Stock photo of a woman’s face covered in colourful paint.
Stock photo of a woman’s face covered in colourful paint.
This post is adapted from a presentation I gave on behalf of Women in AI and Brainster. Image: pixaby.

AI-driven Personalised Marketing Part 2: Examples and Use-Cases

Katherine Munro
Oct 26, 2020 · 7 min read

In my last post, I introduced one of the biggest trends in AI-driven marketing: personalisation. I recommend you check out the full post, but in a nutshell:

marketers have always tried to segment customer types and determine what messaging they would prefer, but in the past, the segmentation was coarse and the personalisation options were only available through simple, hand-written rules. But today’s consumers expect personalised messaging with every brand interaction, and luckily, thanks to masses of data, big data techniques, and AI, marketers can deliver it.

In this post, I’ll show you just how the marketing playbook is being rewritten, using real-world examples from both tech giants and innovative startups*.

*I’ll focus on Austria, since it’s where I work and has a buzzing AI scene!

All of these examples involve machine learning algorithms, which learn to predict a target variable based on patterns in some input data. If you’re not so familiar with the workings of machine learning, you can roughly infer how each example works by asking: what hidden variable do I need to solve my problem, and what kind of information would help me predict it?

Note that most of these solutions still need a marketer’s know-how, and may apply automation rules on top. Let’s consider an example:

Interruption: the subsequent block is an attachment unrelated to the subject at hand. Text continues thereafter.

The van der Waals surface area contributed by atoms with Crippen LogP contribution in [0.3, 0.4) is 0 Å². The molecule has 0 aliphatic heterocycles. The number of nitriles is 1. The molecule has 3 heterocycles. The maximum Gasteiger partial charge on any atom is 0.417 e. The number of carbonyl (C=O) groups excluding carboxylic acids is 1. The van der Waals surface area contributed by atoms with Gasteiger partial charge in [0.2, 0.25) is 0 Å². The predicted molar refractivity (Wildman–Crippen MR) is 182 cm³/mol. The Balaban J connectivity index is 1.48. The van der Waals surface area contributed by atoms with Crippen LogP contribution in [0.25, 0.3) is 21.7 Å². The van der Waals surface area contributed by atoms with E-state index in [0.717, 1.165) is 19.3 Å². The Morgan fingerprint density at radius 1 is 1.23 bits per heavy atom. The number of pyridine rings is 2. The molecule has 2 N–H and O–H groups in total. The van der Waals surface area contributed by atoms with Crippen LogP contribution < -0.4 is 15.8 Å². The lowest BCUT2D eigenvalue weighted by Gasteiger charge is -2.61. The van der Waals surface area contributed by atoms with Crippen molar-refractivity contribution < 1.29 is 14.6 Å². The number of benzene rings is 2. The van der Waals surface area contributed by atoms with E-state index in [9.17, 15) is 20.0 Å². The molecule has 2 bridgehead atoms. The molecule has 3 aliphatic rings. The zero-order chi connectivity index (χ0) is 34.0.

Problem: create personalised loyalty incentives for individual customers

Target variable: customer lifetime value (propensity model)

Input information (training data): purchase history and demographic information per customer, for all customers

Inference (test) case: purchase history and demographic information of a single, unseen customer

Automation rule: if predicted target variable > €X, offer incentive Y

So, with that in mind, let’s jump into some examples!

Optimised Emails and Personalised Messaging

Using machine learning plus automation rules, marketers can predict engagement of different subscriber types for different conditions and content, and then automatically create dynamic emails based on factors like previous email and website interactions, products or content viewed, time spent, most popular current content, and behaviour of similar visitors.

Stock image of a webpage viewed on a tablet.
Stock image of a webpage viewed on a tablet.
Image: pixaby

Push notifications are also becoming more popular. They create the positive feeling of receiving a personalised text, so are more engaging — which is great for marketers, since even engaged consumers use promotions and junk inboxes to filter their emails.

Timing can be optimised to the moment customers usually check their inboxes or phones, for convenience and better engagement. Or, using geo-location services, a store could trigger alerts when a registered customer visits them.